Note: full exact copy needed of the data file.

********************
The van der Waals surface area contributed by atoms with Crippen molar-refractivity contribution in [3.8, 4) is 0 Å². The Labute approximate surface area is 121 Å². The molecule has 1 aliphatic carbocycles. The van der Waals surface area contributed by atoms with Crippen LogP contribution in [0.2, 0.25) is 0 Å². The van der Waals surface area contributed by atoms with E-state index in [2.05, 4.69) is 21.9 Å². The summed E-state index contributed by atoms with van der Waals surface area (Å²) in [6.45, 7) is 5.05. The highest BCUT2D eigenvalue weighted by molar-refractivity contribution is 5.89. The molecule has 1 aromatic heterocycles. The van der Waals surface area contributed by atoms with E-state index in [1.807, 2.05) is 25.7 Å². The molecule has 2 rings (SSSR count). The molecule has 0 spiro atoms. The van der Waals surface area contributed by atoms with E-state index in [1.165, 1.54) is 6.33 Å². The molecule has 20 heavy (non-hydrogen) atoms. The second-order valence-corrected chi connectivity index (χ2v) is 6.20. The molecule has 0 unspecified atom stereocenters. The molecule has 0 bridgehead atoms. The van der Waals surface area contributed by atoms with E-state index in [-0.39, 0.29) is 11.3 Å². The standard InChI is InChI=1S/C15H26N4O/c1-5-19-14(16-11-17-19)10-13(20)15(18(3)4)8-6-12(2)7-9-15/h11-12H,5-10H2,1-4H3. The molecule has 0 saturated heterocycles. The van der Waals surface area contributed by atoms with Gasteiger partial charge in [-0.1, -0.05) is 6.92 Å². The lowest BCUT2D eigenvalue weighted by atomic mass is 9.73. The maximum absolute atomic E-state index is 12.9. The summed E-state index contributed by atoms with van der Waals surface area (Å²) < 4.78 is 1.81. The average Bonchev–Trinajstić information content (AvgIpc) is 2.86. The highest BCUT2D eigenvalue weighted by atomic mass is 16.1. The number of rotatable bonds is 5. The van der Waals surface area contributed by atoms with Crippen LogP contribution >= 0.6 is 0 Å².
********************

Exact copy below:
The van der Waals surface area contributed by atoms with Crippen molar-refractivity contribution in [3.8, 4) is 0 Å². The Labute approximate surface area is 121 Å². The molecule has 1 aliphatic carbocycles. The van der Waals surface area contributed by atoms with Crippen LogP contribution in [0.2, 0.25) is 0 Å². The van der Waals surface area contributed by atoms with E-state index in [2.05, 4.69) is 21.9 Å². The summed E-state index contributed by atoms with van der Waals surface area (Å²) in [6.45, 7) is 5.05. The highest BCUT2D eigenvalue weighted by molar-refractivity contribution is 5.89. The molecule has 1 aromatic heterocycles. The van der Waals surface area contributed by atoms with E-state index in [1.807, 2.05) is 25.7 Å². The molecule has 2 rings (SSSR count). The molecule has 0 spiro atoms. The van der Waals surface area contributed by atoms with E-state index in [1.165, 1.54) is 6.33 Å². The molecule has 20 heavy (non-hydrogen) atoms. The second-order valence-corrected chi connectivity index (χ2v) is 6.20. The molecule has 0 unspecified atom stereocenters. The molecule has 0 bridgehead atoms. The van der Waals surface area contributed by atoms with E-state index in [-0.39, 0.29) is 11.3 Å². The standard InChI is InChI=1S/C15H26N4O/c1-5-19-14(16-11-17-19)10-13(20)15(18(3)4)8-6-12(2)7-9-15/h11-12H,5-10H2,1-4H3. The molecule has 0 saturated heterocycles. The van der Waals surface area contributed by atoms with Gasteiger partial charge in [-0.1, -0.05) is 6.92 Å². The lowest BCUT2D eigenvalue weighted by atomic mass is 9.73. The maximum absolute atomic E-state index is 12.9. The summed E-state index contributed by atoms with van der Waals surface area (Å²) < 4.78 is 1.81. The average Bonchev–Trinajstić information content (AvgIpc) is 2.86. The highest BCUT2D eigenvalue weighted by atomic mass is 16.1. The number of rotatable bonds is 5. The van der Waals surface area contributed by atoms with Crippen LogP contribution >= 0.6 is 0 Å².